- When encountering novel objects, humans are able to infer a wide range of physical properties such as mass, friction and deformability by interacting with them in a goal driven way. This process of active interaction is in the same spirit as a scientist performing experiments to discover hidden facts. Recent advances in artificial intelligence have yielded machines that can achieve superhuman performance in Go, Atari, natural language processing, and complex control problems; however, it is not clear that these systems can rival the scientific intuition of even a young child. In this work we introduce a basic set of tasks that require agents to estimate properties such as mass and cohesion of objects in an interactive simulated environment where they can manipulate the objects and observe the consequences. We found that state of art deep reinforcement learning methods can learn to perform the experiments necessary to discover such hidden properties. By systematically manipulating the problem difficulty and the cost incurred by the agent for performing experiments, we found that agents learn different strategies that balance the cost of gathering information against the cost of making mistakes in different situations.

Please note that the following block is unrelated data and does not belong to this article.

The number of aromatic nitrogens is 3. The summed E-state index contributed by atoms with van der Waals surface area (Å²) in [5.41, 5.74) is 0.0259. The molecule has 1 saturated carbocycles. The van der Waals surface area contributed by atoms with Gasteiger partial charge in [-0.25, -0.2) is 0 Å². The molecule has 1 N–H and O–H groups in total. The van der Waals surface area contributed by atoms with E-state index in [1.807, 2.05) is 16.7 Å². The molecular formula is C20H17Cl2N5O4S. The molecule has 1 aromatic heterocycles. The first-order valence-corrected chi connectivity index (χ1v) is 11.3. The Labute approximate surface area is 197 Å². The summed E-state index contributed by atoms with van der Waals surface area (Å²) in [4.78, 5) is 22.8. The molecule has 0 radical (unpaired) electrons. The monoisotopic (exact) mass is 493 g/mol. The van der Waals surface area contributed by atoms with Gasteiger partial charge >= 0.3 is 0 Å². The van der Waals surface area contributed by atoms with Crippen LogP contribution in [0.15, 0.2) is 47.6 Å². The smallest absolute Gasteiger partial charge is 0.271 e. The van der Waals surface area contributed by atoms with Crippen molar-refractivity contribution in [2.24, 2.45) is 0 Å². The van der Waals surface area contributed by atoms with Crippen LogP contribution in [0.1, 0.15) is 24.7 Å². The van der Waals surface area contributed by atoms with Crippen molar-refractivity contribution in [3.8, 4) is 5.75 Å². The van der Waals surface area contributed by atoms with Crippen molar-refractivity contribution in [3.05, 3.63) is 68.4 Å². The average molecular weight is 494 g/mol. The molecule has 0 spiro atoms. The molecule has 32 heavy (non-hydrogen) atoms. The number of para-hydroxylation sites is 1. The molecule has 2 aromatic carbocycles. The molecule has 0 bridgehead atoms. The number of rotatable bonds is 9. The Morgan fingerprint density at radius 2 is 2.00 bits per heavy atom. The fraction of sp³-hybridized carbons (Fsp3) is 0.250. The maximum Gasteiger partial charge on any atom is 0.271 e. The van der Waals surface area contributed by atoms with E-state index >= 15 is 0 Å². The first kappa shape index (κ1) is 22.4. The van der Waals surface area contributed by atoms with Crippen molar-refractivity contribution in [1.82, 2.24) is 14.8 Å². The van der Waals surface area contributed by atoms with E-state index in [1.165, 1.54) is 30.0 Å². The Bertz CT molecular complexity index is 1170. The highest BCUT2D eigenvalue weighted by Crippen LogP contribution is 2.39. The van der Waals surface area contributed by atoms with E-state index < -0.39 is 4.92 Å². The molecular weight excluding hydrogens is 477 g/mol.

- Lipreading is the task of decoding text from the movement of a speaker's mouth. Traditional approaches separated the problem into two stages: designing or learning visual features, and prediction. More recent deep lipreading approaches are end-to-end trainable (Wand et al., 2016; Chung & Zisserman, 2016a). However, existing work on models trained end-to-end perform only word classification, rather than sentence-level sequence prediction. Studies have shown that human lipreading performance increases for longer words (Easton & Basala, 1982), indicating the importance of features capturing temporal context in an ambiguous communication channel. Motivated by this observation, we present LipNet, a model that maps a variable-length sequence of video frames to text, making use of spatiotemporal convolutions, a recurrent network, and the connectionist temporal classification loss, trained entirely end-to-end. To the best of our knowledge, LipNet is the first end-to-end sentence-level lipreading model that simultaneously learns spatiotemporal visual features and a sequence model. On the GRID corpus, LipNet achieves 95.2% accuracy in sentence-level, overlapped speaker split task, outperforming experienced human lipreaders and the previous 86.4% word-level state-of-the-art accuracy (Gergen et al., 2016).
- Nov 07 2016 cs.LG arXiv:1611.01224v2This paper presents an actor-critic deep reinforcement learning agent with experience replay that is stable, sample efficient, and performs remarkably well on challenging environments, including the discrete 57-game Atari domain and several continuous control problems. To achieve this, the paper introduces several innovations, including truncated importance sampling with bias correction, stochastic dueling network architectures, and a new trust region policy optimization method.